With Baby’s third birthday approaching, she’s had a little bit of practice with this whole “birthday” thing and may be ready to move past family-only parties. She may even be eager to invite everyone from cousins to neighborhood buddies to daycare pals to the celebration. While a small gathering with grandma, grandpa, cake, and ice cream is pretty easy to pull together, a gathering of three-year-olds can be another story.
What’s the best venue for a toddler party?
As age three draws nearer, most toddlers will have worked through separation anxiety issues and have become more open to new events and activities. As a result, you can begin to broaden your approach to party planning. Take a look at the following ideas for at-home parties and outside events, and see which one might work best for Baby.
- Calling all superheroes: At this age, Baby and her friends love dress-up and imaginary playtime activities, so invite all attendees to come in their favorite costumes. From capes to tutus to tiaras, Baby’s friends will love displaying their favorite fantasy-wear, and you can cap off the party with a costume parade in the backyard.
- Put on those pajamas: Even though this age group typically dislikes going to bed at night, three-year-olds love their pajamas! Create a party theme around PJs, and ask everyone attending to show up in their favorite nighttime-wear. For extra fun, Baby’s friends can bring along a stuffed animal and blanket or sleeping bag – and can curl up with them for story time.
- Get moving: Baby and her friends are constantly in motion now, walking and running with increased confidence. Channel this energy by planning the event at a dance, gym, or tumbling center that offers toddler birthday parties. These venues typically handle all event logistics, and the larger space allows you to invite the entire neighborhood or daycare class and avoid hurt feelings.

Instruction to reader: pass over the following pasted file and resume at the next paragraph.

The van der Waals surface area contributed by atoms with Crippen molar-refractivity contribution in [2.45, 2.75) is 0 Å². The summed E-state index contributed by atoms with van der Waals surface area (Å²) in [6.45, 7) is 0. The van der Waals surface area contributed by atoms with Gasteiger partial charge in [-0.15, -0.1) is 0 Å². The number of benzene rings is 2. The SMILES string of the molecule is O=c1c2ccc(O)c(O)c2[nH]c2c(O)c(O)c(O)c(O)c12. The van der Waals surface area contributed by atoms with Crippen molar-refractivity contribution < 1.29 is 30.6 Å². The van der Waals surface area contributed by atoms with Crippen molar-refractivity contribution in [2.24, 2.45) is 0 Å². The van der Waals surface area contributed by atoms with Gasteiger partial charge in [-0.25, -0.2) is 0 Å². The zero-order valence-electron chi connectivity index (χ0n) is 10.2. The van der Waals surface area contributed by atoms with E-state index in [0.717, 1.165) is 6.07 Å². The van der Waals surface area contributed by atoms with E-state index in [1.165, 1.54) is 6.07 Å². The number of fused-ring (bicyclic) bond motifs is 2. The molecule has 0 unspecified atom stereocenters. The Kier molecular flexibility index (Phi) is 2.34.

- Head outdoors: If you’re looking for a similar vibe, but want to keep costs down, think about hosting Baby’s party at a neighborhood park. You can bring in refreshments and cake, and Baby and her friends can explore the equipment or play organized games in the open space. Some communities allow you to reserve picnic tables or a pavilion (a great option for less-than-perfect weather) so you’ll be able to have a base of operations.
- Think arts and crafts: At this age, most toddlers have made real advances in fine motor skills and have embraced drawing and painting. If Baby has a creative streak, consider planning her birthday party at a kid-focused art or painting studio. These sites may also offer party-planning services – from refreshments to take-home treasures – so you won’t have to manage event details or handle clean-up duties! And if you’re looking for something similar but more low-key, you can plan an artsy party in your own home, back yard, or even in a public park – three-year-olds and sidewalk chalk make a great combination.
On a final note, while most children on the cusp of turning three have made definite progress on the developmental concepts of empathy and sharing, a stack of beautifully wrapped gifts for someone else can still be a challenge. Be sure everyone attending the party goes home with a fun goodie bag, and it can be helpful for Baby to unwrap her gifts in private after the party!
- “Developmental Milestones: 3 to 4 Year Olds.” Caring for Your Baby and Young Child: Birth to Age 5 HealthyChildren.org. American Academy of Pediatrics. 11/21/15. https://www.healthychildren.org/English/ages-stages/toddler/Pages/Developmental-Milestones-3-to-4-Years-Old.aspx
- “Social Development in Preschoolers.” Caring for Your Baby and Young Child: Birth to Age 5 HealthyChildren.org. American Academy of Pediatrics. 11/21/15. https://www.healthychildren.org/English/ages-stages/preschool/Pages/Social-Development-in-Preschoolers.aspx
- “Important Milestones: Your Child by Three Years.” CDC.gov. Centers for Disease Control and Prevention. 8/16/16. https://www.cdc.gov/ncbddd/actearly/milestones/milestones-3yr.html